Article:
Ski Instructor

Ski Instructor

Boots: How To Find The Best Fit

As we have discussed before, boots are the most essential pieces of your ski equipment. The boot is what connects you to your ski. Every movement that you make with your ankle should have an immediate impact on the behavior of your skis. If you have a lot of extra room in your boot, your skis will not respond to your motion correctly. Think about it and try to find the best fitting size for yourself (normally it will be the same as your shoe size, but only trying different models and spending 15-20 minutes in them could really tell you whether it is the right choice or not).

When you begin to look for new boots, first go to several different reputable ski shops that will take the time to help you find the right fit and performance level. A knowledgeable boot fitter can help you find a perfect match. Ask yourself a few questions. What did I dislike about my old boots? Were they too stiff? Too soft? Too wide? Too narrow? Has my skiing changed since I got them? What terrain do I ski? Do I attack or just tool around? Be honest — otherwise you could get an uncomfortable fit and a boot that makes skiing more difficult and less enjoyable. Your top priority is getting a secure, snug fit around your foot. This is the single most important factor in determining how the boot will perform. The most common mistake is buying a boot that is too big. Usually it happens with a lot of high-end models, as it is very hard to insert your foot into them. Remember you have to buy the boot according to the size from the sizing chart, available in any ski shop. In fact some shops will even have different charts for different model. So for instance size 8.5 Lange may not necessarily the same as Nordica of that size. They may simply have a different volume and width. So once again, trying different boots and wearing them inside the store for at list 15-20 minutes is the key.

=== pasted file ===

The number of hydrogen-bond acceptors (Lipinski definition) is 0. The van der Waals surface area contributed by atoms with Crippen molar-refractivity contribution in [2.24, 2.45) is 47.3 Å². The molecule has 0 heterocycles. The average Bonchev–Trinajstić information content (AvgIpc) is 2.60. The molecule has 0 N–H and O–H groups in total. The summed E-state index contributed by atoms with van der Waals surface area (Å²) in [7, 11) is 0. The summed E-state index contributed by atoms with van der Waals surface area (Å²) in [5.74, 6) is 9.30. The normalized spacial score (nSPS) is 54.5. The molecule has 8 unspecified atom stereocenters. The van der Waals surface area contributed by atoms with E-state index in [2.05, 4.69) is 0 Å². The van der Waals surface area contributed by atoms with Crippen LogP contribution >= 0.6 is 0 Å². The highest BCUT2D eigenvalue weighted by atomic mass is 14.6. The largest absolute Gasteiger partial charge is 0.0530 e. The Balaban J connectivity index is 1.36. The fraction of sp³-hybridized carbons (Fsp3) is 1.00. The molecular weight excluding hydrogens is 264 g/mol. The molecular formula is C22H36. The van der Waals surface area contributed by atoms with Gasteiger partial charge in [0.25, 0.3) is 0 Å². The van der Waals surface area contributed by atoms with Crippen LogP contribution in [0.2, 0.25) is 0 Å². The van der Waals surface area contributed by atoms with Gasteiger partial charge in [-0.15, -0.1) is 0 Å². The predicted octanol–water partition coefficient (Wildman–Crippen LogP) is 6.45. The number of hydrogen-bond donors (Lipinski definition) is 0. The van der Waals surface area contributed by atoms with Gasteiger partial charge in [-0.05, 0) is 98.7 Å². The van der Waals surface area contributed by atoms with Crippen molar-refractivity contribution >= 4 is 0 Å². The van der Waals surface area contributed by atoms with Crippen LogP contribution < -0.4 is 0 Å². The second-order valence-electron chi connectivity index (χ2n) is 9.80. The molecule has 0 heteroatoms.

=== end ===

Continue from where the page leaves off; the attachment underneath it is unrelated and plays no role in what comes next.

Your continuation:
Boot liners are very cushy at first, but they will conform to your foot in 10-15 minutes, and after several ski days, they can really pack down. What feels so perfect in the store often feels sloppy and uncontrollable on the hill. The correct boot should feel snug all over without pressure points. If it feels too tight initially, almost enough to make your eyes bulge, it’s probably about the right size. Make sure it’s snug around the heel and ankle. This is crucial for initiating your turns. If your heel slides up as you flex forward, try a different boot. (Lifting your heel up is not a good test — you can do it in nearly every boot.) What else should you feel? A little ankle pressure. Your toes may touch the front when you’re standing straight up, but when you flex the boot by pushing your knee forward, your toes should draw back. This is a good indication that the length will be right once the liner breaks in. Pay attention to boot flex. A boot with a very stiff flex, one that moves very little when you push your knee forward, will turn the ski quicker but also will transfer vibrations from the ski to your leg and body. A softer flexing boot won’t turn the ski as quickly but will do more to smooth out terrain changes. Don’t buy the first boot you try on.

Though it may seem that there couldn’t possibly be a better-fitting boot, you won’t know until you try more. Then, once you’ve found the perfect fit, make it even better: add a custom insole. This will hold your foot in a stable position and allow you to turn your skis more quickly and with less effort. With your foot stabilized, you’ll also feel fewer pressure points. Finally, fine-tune the fit. Many of this season’s boots feature the ability to adjust everything from cuff width to stance to forward flex. Use the cuff adjustment to center your lower leg in the boot. Try different stiffness settings and angles of forward lean. Lower-leg length and calf size can affect these adjustments, so experiment.

Now it’s time to ski. Be patient for the first day or so — every boot needs to break in. And once it does, you’ll be set for years.

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